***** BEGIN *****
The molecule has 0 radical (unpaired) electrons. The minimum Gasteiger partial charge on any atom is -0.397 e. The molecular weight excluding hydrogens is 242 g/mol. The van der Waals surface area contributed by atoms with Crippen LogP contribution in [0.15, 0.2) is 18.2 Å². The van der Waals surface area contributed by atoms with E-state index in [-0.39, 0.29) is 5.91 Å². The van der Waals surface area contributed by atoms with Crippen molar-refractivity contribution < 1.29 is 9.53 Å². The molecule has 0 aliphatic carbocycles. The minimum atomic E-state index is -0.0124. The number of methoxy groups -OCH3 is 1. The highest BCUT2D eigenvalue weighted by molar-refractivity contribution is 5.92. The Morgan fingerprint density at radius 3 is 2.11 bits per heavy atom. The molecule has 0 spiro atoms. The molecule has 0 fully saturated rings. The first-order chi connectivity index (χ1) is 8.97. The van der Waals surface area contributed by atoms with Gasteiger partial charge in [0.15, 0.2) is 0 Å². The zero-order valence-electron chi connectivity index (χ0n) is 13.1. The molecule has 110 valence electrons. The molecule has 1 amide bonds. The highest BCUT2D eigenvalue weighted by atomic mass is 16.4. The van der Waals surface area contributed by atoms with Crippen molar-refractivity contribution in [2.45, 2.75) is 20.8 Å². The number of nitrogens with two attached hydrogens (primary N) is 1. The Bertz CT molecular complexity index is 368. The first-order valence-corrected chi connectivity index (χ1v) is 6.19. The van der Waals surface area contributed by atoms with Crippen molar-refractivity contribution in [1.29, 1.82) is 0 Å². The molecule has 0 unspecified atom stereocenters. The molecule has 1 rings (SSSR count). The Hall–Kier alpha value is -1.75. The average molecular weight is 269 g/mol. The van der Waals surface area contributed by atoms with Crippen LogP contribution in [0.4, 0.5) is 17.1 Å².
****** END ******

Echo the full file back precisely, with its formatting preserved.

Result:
The molecule has 0 radical (unpaired) electrons. The minimum Gasteiger partial charge on any atom is -0.397 e. The molecular weight excluding hydrogens is 242 g/mol. The van der Waals surface area contributed by atoms with Crippen LogP contribution in [0.15, 0.2) is 18.2 Å². The van der Waals surface area contributed by atoms with E-state index in [-0.39, 0.29) is 5.91 Å². The van der Waals surface area contributed by atoms with Crippen molar-refractivity contribution < 1.29 is 9.53 Å². The molecule has 0 aliphatic carbocycles. The minimum atomic E-state index is -0.0124. The number of methoxy groups -OCH3 is 1. The highest BCUT2D eigenvalue weighted by molar-refractivity contribution is 5.92. The Morgan fingerprint density at radius 3 is 2.11 bits per heavy atom. The molecule has 0 spiro atoms. The molecule has 0 fully saturated rings. The first-order chi connectivity index (χ1) is 8.97. The van der Waals surface area contributed by atoms with Gasteiger partial charge in [0.15, 0.2) is 0 Å². The zero-order valence-electron chi connectivity index (χ0n) is 13.1. The molecule has 110 valence electrons. The molecule has 1 amide bonds. The highest BCUT2D eigenvalue weighted by atomic mass is 16.4. The van der Waals surface area contributed by atoms with Crippen molar-refractivity contribution in [2.45, 2.75) is 20.8 Å². The number of nitrogens with two attached hydrogens (primary N) is 1. The Bertz CT molecular complexity index is 368. The first-order valence-corrected chi connectivity index (χ1v) is 6.19. The van der Waals surface area contributed by atoms with Crippen molar-refractivity contribution in [1.29, 1.82) is 0 Å². The molecule has 0 unspecified atom stereocenters. The molecule has 1 rings (SSSR count). The Hall–Kier alpha value is -1.75. The average molecular weight is 269 g/mol. The van der Waals surface area contributed by atoms with Crippen LogP contribution in [0.4, 0.5) is 17.1 Å².